Fried Chicken or Chicken with Vegetables? Or, What I Learned From Flavor Flav
Last weekend, Melissa and Carlie W. kidnapped me and forced me to watch the entire season of Flavor of Love in one day. (OK, I'm exaggerating on the kidnapped and forced part.)
By the end, I had discovered a valuable lesson for librarians. (No, not about how to be a reality TV contestant who wins the attention of Flavor Flav.)
Flav's favorite food is fried chicken; so one of the challenges for the ladies is to make fried chicken. They get the recipe and a kitchen with all the ingredients.
Some jumped right in and made the fried chicken. One made the chicken but tried to dress it up with orange slices. And another... she made chicken with vegetables. As Hottie* addressed the camera, she explained** that she was a great cook and had been raised a vegetarian, and that she would make chicken and vegetables for Flav. It was healthier. And she wouldn't fry the chicken, she would microwave it because it was healthier and more sanitary. So she did. And because her dish was better than fried chicken, it would win. Flav's reaction was "the hell?", because he didn't want chicken and vegetables; he wanted fried chicken.***
The moral of the story for librarians:
Do you give patrons what they want, or do you give them what you want to give them?
Our patrons not always as specific as Flav was, with his request and his recipe. But still, Hottie truly believed that she knew what was best, because she didn't listen. She was too caught up in the story in her head about doing what was best for Flav.
Do you not offer anime and manga, even when the teens want it and ask for it, because you don't like it and are not willing to argue for it's inclusion in the collection? Or, on the flip side, do you love anime and manga and plan some great programs, but the teens in your library are just not that into it?
Do you dislike fantasy so never include it in your booktalks to schools, even tho the fantasy books at your library don't stay on the shelf? Do you say your teens don't like fantasy, but if you looked at your circ statistics, would you discover it's the most popular genre at your library?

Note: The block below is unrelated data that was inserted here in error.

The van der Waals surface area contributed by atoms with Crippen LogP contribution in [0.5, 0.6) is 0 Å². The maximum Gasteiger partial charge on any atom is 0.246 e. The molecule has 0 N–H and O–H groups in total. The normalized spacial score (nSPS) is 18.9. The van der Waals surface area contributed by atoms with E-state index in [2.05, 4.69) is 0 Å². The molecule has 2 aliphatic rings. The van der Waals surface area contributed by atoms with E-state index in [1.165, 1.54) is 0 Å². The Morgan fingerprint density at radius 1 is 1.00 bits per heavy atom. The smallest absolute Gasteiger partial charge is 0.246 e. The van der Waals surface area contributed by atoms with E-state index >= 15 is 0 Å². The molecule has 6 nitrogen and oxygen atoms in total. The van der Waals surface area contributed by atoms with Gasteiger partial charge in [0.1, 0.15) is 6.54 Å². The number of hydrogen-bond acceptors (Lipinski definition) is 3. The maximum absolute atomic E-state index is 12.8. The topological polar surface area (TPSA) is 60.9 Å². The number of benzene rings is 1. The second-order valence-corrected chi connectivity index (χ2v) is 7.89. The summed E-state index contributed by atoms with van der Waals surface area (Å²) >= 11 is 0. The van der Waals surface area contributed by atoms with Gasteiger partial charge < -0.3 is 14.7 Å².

Is your library still debating whether or not to carry DVDs, even after patron after patron asks for it?
Is your priority still paperback copies of teen books, when the teens come in asking for the brand new hardcovers they see in the bookstore?
Did you hear about a totally cool program another library did -- say, doing a library version of Project Runway -- so jump into doing that program at your library? Did you find out if your patrons even watch Project Runway?
When planning a program, doing outreach, buying materials, ask yourself -- are you thinking of what the patron wants? Or are you thinking about what you want to provide?
You Know What Time It Is!
*Flav made up his own names for the contestants, apparently because of his memory problems. Tho why it's easier to remember New York and Pumkin instead of Tiffany and Brooke, I have no idea.
**Those who watched the show know that Hottie was always living in a world of her own and honestly believed that her world was the real world.
***In trying to be entirely honest, I should add that even someone who likes chicken with vegetables would have said "the hell" because all Hottie did was shove uncut vegetables into a whole raw chicken, sprinkle it with marshmallows, and nuke in the microwave for less than a minute, serving raw chicken and veggies to Flav.